Cruella, Disney’s third go at a live-action film franchise based on 101 Dalmatians, is one of the most lavish, aesthetically minded studio movies to be released in years. The film, which hits theaters and Disney Plus Premier Access on Friday, May 27, features wall-to-wall popular music of the 1970s. You can practically see the line items on the budget every time the Rolling Stones, David Bowie, or Iggy Pop appear on the soundtrack. In lieu of the usual grandiose battle sequences and physics-defying acrobatics of the modern blockbuster, Cruella uses the grammar of high fashion culture — spectacular reveals, outrageous clothing designs, and cutting insults between wealthy and powerful people — to move the plot along.
Instead of the aging, cigarette-puffing Cruella from the previous adaptations of the story, Emma Stone plays her as a punk rock icon — equal parts Debbie Harry and fashion designer Vivienne Westwood. It’s a nostalgic tribute to a creatively fruitful era filled with necessary, but often painful social change.
Did I mention this is a movie released by Disney? It’s punk, but is it actually punk or the mall punk that defined the early 2000s?
In a new episode of Galaxy Brains, hosted myself and Jonah Ray, GQ fashion writer Rachel Tashjian joins us to wonder aloud on whether a movie released by one of the biggest media conglomerates in the world can ever be truly punk. Here’s an excerpt of our conversation (which has been edited for clarity):
Dave: The world that Cruella lives in is bohemian and dirty and lived in, and it has a thrill to it. She is filling a role in the fake parallel history of this movie that Vivienne Westwood, who was one of the innovators of punk fashion, played in the real world.
Rachel: It’s interesting to think about how sanitized the clothing is that Cruella is creating in this film as opposed to just looking back at some of the old collections that Vivienne Westwood would have been doing with Malcolm McLaren at her shops, Sex and Seditionaries. There is a real disturbing aspect to her clothing that doesn’t exist even in the Dalmatian Coat from the film. You know, I found that to be pretty classical, like it was very like mid-century, ’50s.
Dave: I think that’s the thing that maybe we miss from this movie. I don’t know if the movie itself was as unpleasant as it could have been because it is about a woman skinning dogs for a coat. It does seem the idea of fur, like actual fur, has become completely inappropriate. We’re all kind of aligned against it. And maybe it’s because of 101 Dalmatians and people thinking, “Oh, you can skin as many lions as you want, but don’t skin a dog.”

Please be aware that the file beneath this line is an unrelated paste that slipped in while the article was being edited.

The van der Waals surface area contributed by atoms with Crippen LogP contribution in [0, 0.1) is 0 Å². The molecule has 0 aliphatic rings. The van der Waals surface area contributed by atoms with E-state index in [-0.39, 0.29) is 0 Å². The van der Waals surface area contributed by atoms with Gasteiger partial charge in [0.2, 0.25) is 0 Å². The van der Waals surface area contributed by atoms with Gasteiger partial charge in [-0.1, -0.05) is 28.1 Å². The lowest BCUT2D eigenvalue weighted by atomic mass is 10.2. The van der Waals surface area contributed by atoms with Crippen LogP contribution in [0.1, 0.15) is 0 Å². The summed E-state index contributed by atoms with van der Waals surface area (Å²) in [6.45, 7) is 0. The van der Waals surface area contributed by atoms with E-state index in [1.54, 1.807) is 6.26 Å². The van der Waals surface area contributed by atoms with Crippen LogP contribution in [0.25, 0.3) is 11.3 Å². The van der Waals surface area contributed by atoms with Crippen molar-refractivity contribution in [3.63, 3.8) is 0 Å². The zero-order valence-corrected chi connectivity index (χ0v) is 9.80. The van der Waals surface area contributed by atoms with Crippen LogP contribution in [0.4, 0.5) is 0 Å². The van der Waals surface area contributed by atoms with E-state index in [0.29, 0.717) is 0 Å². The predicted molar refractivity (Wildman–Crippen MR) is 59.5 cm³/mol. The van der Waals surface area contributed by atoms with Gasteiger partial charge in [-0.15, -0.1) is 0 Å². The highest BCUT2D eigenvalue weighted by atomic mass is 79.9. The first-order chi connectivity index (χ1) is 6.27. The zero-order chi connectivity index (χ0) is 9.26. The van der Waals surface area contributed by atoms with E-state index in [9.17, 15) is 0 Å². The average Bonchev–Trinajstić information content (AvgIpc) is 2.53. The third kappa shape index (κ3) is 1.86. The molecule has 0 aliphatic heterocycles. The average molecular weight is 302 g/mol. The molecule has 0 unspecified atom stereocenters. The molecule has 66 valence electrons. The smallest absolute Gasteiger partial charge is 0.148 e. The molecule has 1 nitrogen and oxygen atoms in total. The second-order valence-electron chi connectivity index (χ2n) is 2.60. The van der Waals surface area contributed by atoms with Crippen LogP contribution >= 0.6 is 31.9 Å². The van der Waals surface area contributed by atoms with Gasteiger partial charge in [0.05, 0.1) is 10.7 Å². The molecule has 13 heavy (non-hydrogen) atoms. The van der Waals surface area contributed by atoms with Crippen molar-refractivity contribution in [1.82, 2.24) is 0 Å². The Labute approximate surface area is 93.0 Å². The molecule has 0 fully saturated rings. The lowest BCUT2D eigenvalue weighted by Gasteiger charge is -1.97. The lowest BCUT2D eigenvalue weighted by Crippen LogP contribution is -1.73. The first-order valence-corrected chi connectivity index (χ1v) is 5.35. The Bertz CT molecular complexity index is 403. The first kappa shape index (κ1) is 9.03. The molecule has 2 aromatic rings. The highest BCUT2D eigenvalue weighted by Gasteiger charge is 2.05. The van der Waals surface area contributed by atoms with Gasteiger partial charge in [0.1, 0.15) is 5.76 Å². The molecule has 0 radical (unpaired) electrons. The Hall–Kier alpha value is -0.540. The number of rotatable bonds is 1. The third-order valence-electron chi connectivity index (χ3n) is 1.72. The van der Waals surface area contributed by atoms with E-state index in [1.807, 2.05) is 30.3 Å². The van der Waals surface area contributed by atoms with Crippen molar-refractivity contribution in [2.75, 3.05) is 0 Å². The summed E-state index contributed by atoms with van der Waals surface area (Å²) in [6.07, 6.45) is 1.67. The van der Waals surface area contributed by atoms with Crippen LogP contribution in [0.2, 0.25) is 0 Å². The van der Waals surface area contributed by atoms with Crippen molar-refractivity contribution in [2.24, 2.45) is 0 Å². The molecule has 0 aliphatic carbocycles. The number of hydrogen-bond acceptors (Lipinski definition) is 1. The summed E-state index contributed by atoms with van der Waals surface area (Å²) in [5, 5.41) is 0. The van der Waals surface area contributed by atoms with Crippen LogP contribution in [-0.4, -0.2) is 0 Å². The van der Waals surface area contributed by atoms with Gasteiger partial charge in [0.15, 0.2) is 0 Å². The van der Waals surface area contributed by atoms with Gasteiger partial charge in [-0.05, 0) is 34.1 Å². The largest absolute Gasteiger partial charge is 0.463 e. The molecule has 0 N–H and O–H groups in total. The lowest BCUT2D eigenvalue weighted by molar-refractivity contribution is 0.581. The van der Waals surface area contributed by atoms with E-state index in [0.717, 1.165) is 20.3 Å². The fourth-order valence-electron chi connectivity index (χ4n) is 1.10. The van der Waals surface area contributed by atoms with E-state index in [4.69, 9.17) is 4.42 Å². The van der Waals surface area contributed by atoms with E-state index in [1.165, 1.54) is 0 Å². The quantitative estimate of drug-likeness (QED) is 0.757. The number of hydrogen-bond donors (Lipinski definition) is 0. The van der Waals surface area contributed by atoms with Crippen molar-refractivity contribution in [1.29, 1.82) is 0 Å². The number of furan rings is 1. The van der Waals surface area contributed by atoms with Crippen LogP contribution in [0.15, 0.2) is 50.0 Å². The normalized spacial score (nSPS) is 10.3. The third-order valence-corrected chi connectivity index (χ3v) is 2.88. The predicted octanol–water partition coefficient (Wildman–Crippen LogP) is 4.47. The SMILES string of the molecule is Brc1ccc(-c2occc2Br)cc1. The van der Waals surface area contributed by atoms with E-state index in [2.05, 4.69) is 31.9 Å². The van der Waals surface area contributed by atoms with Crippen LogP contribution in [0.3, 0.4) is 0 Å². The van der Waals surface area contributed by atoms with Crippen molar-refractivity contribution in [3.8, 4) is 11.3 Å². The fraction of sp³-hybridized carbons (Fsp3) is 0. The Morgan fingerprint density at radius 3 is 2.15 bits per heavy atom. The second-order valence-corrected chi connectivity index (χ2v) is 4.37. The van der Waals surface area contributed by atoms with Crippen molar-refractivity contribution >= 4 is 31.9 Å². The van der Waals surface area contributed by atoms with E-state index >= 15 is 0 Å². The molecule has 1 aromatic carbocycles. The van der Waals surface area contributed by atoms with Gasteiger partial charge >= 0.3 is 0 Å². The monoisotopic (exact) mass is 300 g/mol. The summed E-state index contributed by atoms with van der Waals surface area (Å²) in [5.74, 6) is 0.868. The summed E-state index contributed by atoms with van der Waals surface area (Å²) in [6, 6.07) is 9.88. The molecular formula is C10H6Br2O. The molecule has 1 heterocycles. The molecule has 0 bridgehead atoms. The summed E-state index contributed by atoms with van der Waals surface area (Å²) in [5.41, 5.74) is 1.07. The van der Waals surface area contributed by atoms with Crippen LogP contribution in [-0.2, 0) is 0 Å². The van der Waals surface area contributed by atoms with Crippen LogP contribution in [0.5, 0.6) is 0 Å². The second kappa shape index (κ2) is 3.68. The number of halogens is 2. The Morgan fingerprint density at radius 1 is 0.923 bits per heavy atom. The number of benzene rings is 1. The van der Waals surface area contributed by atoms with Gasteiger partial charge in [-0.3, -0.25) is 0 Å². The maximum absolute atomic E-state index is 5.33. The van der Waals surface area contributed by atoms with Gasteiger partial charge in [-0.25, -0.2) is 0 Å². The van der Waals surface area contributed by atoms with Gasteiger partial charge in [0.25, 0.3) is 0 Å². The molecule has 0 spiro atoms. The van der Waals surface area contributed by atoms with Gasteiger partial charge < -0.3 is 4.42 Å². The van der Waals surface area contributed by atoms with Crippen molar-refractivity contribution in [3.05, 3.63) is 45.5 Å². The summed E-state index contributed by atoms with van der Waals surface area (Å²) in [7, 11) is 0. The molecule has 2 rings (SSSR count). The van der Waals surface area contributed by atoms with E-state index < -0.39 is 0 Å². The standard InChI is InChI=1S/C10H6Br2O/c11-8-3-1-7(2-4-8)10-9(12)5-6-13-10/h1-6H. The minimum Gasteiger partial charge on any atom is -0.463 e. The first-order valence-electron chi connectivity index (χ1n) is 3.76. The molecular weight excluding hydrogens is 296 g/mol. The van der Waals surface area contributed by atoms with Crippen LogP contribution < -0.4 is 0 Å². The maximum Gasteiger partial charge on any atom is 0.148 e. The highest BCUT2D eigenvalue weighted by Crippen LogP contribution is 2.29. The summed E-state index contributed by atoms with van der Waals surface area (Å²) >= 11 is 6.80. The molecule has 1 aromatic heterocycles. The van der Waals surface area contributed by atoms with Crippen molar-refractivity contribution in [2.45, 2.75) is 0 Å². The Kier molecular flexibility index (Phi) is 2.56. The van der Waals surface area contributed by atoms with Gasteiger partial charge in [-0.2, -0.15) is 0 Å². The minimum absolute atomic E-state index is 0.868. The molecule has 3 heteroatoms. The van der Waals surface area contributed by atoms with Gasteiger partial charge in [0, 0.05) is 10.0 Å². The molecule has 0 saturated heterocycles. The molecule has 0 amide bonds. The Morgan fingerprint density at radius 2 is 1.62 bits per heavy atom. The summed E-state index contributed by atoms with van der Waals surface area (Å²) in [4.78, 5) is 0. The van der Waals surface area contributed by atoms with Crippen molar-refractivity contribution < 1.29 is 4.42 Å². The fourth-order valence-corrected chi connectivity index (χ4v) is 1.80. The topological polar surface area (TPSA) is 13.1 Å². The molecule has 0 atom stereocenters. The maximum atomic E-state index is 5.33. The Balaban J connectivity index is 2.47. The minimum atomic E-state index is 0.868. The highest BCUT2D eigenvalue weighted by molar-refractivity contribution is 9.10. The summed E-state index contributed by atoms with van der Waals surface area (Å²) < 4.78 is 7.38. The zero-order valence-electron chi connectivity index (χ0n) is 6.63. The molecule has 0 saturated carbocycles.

Rachel: What’s interesting, actually, is that Vivienne Westwood was one of the first anti-fur designers. She’s been a big supporter of PETA for a long time, but she’s also one of the first designers who was really talking about climate change. That has become the centerpiece of what she does with her clothing now and also with her sort of public persona. I think it was about a year ago that she put herself in a jail cell in the center of London and was staging a climate change protest. So she’s still putting on these kinds of spectacles that might remind you, at least on the surface of what Cruella is doing in this film.
Dave: I guess that’s really the dividing line between the styles as projected in this film. Fur as a concept is the most unsustainable, expensive thing you could possibly use, like actual living creatures’ fur versus using whatever you have or something like plastic or rubber. Artificial materials. Those are things that are cheaper. But there is, I think, an undercurrent of class conversation in this movie. What’s punk’s responsibility to the class conversation?
Rachel: You’re definitely correct that in this movie, there’s a sense that like this lower class or working class woman has this rage directed at upper class and bourgeois values. But I guess the missing link in this is that punk fashion was really, at the risk of sounding a little lazy, the predecessor to streetwear. I think it’s helpful to think about it that way because there was this excitement about “normal materials” and really accessible materials and also inexpensive clothing and things that were made by hand, with a couturier’s eye, but not with a couturier’s resources. The safety pin, for example, comes from this interest in like, OK, what if we were to deconstruct this t-shirt, which is to say rip it apart and rather than mending it in some way, we make that destruction part of the actual garment. And you don’t really see Cruella doing any of that kind of fashion. You see her kind of doing these really grand gestures very in line with what was happening in 1990s high fashion. That owes a lot to Vivienne Westwood and especially to the New Romantics movement in the early 1980s. But ultimately, Cruella is very interested in the big gestures and expensive and rare materials.
For a bigger deep dive into Cruella, or to hear our episodes on Spiral’s weird connection to tech, Josie and the Pussycats as an anti-capitalist masterpiece, the animated soul of Star Wars, and the pro-wrestling ambitions of Mortal Kombat, check out the Galaxy Brains feed, wherever you get your podcasts.